- consume a lot of alcohol,
- are prone to histamine reactions,
- have chronic bacterial infections,
- experience celiac disease,
- suffer from malabsorption or other gastrointestinal diseases like inflammatory bowel disease (IBD) or irritable bowel syndrome (IBS),
- consume large amounts of zinc supplements or zinc foods,
- have iron toxicity,
- have cystic fibrosis, or
- have a high intake of fructose, iron, vitamin C or zinc.
Copper works synergistically with vitamins B2, B6, and B12, calcium, folate, iron, manganese, selenium, zinc, and amino acids to do its job. For this reason, we recommend consuming copper from food where a complete nutrient profile is available to ensure it is supported in doing all of its jobs.
Consuming adequate calcium and potassium will improve the absorption and retention of copper in your body. Furthermore, consuming protein and soluble carbohydrates like nuts, seeds, beans, legumes, fruits, and vegetables can boost absorption.
On the contrary, consuming foods rich in selenium, magnesium, iron, vitamin C, and zinc can inhibit the absorption of copper in the GI tract. In addition, foods high in simple sugars can also limit absorption.
Studies have not shown whether or not copper is better absorbed from plant or animal foods.
The composition of your diet (i.e., fats, carbs, protein, fibre) seems to have little effect on copper bioavailability, aside from excessive glucose intake.
Women with higher estrogen levels from taking birth control or during pregnancy will absorb more copper from their diet. This is because estrogen and copper have somewhat of a synergistic relationship, and estrogen has been shown to increase circulating levels of copper. In this way, birth control can increase copper levels and lower zinc levels.
Satiety Response to Dietary Copper
Our satiety analysis shows a moderate response when people eat more copper foods. People who consume 6 mg/2000 calories of copper tended to consume 10% fewer calories than those who got less copper. However, more is not necessarily better, as highlighted in the satiety response chart below.
The average intake of Optimisers is 1.0 mg/day, which is similar to the ‘Adequate Intake’ of 0.9 mg/day.
Copper toxicity is rare, as excess copper is normally excreted in the bile and faeces. However, this condition can arise if someone has a condition where their liver is functioning inadequately, if they’re zinc or iron deficient, or if they’re regularly exposed to high amounts of environmental copper. Genetic defects also are at play.
Copper in the Environment
Environmental copper can come from:
- consuming or bathing in water flowing through copper pipes,
- the use of copper IUDs,
- taking synthetic estrogen as in birth control,
- consuming produce that was sprayed with the pesticide copper sulphate and not washed properly,
- using copper cookware,
- copper particles in air pollution near agriculture, water treatment, or mining industries,
- taking large amounts of copper supplements,
- eating large quantities of copper foods, and (or)
- eating inadequate amounts of zinc foods.
Copper Upper Limit
The Upper Limit of copper from supplements is 10 mg/day. This is well above the amount achievable from food unless someone eats large amounts of liver every day.
It seems that excess copper isn’t a problem in itself unless other factors are at play. Because excess copper can affect zinc absorption, it’s critical to watch out for too much copper (e.g., from lots of liver), especially if you are not getting a lot of zinc.
Symptoms of Excess Copper
Symptoms of copper toxicity look like:
- kidney issues,
- stomach pain,
- blue or green-coloured stools,
- dark stools with blood,
- fever and chills,
- muscle aches,
- extreme thirst,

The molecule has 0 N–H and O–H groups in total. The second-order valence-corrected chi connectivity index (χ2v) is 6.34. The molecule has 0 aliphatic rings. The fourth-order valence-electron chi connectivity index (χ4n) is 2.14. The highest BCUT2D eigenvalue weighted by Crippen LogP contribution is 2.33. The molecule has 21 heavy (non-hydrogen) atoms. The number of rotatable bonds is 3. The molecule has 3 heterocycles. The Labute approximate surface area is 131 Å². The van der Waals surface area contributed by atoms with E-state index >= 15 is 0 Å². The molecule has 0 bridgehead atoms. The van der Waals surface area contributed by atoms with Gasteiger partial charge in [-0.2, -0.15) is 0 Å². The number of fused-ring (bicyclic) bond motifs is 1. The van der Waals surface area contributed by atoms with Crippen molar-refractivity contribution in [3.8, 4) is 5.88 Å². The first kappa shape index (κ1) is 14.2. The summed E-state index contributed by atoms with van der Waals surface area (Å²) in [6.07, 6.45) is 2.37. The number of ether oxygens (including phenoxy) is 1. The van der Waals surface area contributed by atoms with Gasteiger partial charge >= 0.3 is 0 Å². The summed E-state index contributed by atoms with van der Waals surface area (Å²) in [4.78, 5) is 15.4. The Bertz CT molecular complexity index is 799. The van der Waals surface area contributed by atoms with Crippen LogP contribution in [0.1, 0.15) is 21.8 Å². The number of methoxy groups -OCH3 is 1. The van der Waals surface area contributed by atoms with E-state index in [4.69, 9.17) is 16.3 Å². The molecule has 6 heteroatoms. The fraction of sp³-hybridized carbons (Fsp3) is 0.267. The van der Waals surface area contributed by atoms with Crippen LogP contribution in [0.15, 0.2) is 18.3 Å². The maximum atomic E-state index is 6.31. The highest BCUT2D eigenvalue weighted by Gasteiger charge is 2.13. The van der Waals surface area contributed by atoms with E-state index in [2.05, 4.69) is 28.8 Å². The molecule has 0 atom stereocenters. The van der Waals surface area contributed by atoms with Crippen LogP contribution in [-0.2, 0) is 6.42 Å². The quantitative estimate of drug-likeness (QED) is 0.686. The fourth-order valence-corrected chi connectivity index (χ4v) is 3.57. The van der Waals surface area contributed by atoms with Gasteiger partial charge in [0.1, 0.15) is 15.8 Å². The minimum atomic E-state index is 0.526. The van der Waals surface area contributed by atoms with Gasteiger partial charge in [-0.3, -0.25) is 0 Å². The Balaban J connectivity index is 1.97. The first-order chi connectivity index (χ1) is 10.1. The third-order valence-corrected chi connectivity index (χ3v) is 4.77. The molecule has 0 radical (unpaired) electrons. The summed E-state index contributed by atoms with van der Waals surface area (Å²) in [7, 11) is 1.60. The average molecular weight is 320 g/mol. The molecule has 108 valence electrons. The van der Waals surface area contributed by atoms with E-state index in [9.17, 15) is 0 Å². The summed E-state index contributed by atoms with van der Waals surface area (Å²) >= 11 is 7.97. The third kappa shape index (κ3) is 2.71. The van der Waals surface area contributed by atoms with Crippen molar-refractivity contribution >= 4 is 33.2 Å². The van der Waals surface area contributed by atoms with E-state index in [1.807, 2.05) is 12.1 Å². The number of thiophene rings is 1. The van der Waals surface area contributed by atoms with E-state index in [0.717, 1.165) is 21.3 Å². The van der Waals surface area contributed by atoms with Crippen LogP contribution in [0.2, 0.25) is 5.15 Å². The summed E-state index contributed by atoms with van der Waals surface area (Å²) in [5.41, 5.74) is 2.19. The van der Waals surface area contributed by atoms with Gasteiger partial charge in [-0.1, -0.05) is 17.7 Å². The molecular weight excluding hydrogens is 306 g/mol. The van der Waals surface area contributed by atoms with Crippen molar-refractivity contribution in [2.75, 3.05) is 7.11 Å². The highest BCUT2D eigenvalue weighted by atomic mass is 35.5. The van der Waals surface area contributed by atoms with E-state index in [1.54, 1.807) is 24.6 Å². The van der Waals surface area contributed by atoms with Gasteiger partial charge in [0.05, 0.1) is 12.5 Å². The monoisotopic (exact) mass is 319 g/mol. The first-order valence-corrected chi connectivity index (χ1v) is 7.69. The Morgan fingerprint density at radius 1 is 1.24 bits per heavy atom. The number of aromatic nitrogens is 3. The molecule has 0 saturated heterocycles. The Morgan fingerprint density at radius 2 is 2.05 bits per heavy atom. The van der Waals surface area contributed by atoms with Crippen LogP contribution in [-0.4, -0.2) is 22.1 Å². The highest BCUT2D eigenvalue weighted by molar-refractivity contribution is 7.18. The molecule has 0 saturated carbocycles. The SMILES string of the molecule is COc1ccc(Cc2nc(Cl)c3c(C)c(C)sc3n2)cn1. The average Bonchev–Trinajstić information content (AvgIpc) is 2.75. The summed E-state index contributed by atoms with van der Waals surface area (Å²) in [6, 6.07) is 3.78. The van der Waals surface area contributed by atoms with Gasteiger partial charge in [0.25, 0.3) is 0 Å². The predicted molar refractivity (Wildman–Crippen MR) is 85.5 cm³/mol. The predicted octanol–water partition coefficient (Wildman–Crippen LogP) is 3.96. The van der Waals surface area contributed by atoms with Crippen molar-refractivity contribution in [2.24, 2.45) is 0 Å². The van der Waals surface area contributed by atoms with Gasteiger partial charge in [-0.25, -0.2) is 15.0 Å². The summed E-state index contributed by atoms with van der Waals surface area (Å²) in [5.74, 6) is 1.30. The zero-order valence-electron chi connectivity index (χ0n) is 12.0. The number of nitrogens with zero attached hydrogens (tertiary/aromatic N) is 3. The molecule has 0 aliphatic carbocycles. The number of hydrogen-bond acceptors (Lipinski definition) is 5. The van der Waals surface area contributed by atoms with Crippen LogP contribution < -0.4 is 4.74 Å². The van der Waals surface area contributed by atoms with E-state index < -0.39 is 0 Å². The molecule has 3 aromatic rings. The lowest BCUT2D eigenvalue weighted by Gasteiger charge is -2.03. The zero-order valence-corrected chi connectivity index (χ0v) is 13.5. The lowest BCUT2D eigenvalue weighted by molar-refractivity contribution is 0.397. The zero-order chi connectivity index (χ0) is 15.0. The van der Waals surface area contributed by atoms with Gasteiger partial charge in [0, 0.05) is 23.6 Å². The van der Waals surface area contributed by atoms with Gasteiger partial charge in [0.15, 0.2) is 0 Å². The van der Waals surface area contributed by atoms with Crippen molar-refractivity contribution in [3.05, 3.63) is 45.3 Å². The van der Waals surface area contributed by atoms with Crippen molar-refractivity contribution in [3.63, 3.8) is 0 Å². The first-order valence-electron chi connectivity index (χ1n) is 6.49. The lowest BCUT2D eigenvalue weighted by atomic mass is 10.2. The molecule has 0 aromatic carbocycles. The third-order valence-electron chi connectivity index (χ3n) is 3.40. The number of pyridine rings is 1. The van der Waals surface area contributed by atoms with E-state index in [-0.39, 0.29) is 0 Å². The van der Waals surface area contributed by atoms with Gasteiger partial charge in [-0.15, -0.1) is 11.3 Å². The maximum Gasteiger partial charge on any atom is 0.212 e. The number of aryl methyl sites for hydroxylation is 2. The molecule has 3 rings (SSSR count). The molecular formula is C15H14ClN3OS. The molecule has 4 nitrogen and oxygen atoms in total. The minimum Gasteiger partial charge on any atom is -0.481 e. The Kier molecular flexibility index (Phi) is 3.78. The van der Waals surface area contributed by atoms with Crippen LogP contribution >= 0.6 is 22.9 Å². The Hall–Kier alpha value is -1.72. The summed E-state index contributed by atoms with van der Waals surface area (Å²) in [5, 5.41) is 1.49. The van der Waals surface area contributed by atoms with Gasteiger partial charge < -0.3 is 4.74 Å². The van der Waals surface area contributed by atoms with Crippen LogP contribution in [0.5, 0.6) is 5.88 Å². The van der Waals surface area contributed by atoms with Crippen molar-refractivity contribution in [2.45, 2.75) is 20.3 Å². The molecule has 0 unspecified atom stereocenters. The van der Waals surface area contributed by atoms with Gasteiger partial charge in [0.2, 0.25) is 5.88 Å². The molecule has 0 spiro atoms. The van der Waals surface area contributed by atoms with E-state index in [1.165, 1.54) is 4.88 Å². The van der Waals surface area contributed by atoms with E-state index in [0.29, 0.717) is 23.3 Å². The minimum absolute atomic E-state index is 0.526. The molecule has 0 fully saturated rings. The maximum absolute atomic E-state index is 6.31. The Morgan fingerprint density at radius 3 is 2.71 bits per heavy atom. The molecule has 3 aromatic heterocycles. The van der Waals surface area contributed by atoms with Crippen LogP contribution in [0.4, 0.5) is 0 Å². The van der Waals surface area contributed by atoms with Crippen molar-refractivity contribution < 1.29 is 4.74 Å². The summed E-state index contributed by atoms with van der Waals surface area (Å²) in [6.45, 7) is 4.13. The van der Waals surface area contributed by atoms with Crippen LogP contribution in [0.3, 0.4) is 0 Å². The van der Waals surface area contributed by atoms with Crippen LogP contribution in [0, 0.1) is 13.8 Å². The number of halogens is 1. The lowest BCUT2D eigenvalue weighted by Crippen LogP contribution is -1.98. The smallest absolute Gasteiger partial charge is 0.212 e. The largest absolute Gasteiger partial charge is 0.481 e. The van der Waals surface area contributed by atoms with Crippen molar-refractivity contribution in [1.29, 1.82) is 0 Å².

- a fast heart rate,
- changes in taste,
- sudden mood changes,
Balancing Your Copper Intake with Zinc and Iron
Zinc supplements can decrease the absorption of copper and increase its demand.
High levels of copper from leaching copper pipes and pans, birth control, and high intakes of copper-rich foods, such as liver, can impact zinc and iron absorption.
Our satiety analysis shows that a higher iron: copper ratio aligns with a lower calorie intake. The optimal dietary zinc: copper ratio is between 8:1 and 12:1. It is also ideal to maintain your iron: copper intake ratio between 10:1 and 15:1.
These ratios are difficult to manage in practice. To help you, Nutrient Optimiser ensures that copper or zinc is not over-emphasised to exacerbate these nutrient ratios further if they are already outside the optimal range.
Optimal Copper Targets
Based on the robust satiety response data, we have set a stretch target of 3.0 mg/2000 calories.
Once you start to get the hang of nutrient density, you could ‘level up’ by working to achieve these stretch targets to optimise your nutrition. For more details, see:
How Can I Calculate if I Am Getting Enough Copper?
If you’re interested in determining if you’re getting just the right amount of copper in your diet, you can check your nutrient profile using our Free 7-Day Nutrient Clarity Challenge.
After a week of tracking your current diet in Cronometer, Nutrient Optimiser will give you a prioritised list of foods and NutriBooster recipes that will help you plug your current nutritional gaps, including selenium.
Nutrient Density Starter Pack
We’re eager to make the process of Nutritional Optimisation as simple as possible. So, to help you increase your intake of all the essential nutrients, including copper, when you join our free Optimising Nutrition Community, you’ll get a starter pack that includes:
When you join our free Optimising Nutrition Community, you’ll get a starter pack that includes:
- Food Lists – optimised for each essential nutrient, goals, preferences and conditions.
- The Healthiest Meal Plan in the World – see what a week of nutrient-dense eating looks like.
- Recipes – check out samples of each of our NutriBosoter recipe books.
- 7-Day Nutrient Clarity Challenge – identify your priority nutrients and the foods and meals that contain them.
- Biotin (B7)
- Vitamin A
- Vitamin E
- Thiamine (B1)
- Riboflavin (B2)
- Niacin (B3)
- Pantothenic acid (B5)
- Vitamin B6
- Folate (B9)
- Vitamin B12
- Vitamin C
- Vitamin D
- Vitamin K1
- Vitamin K2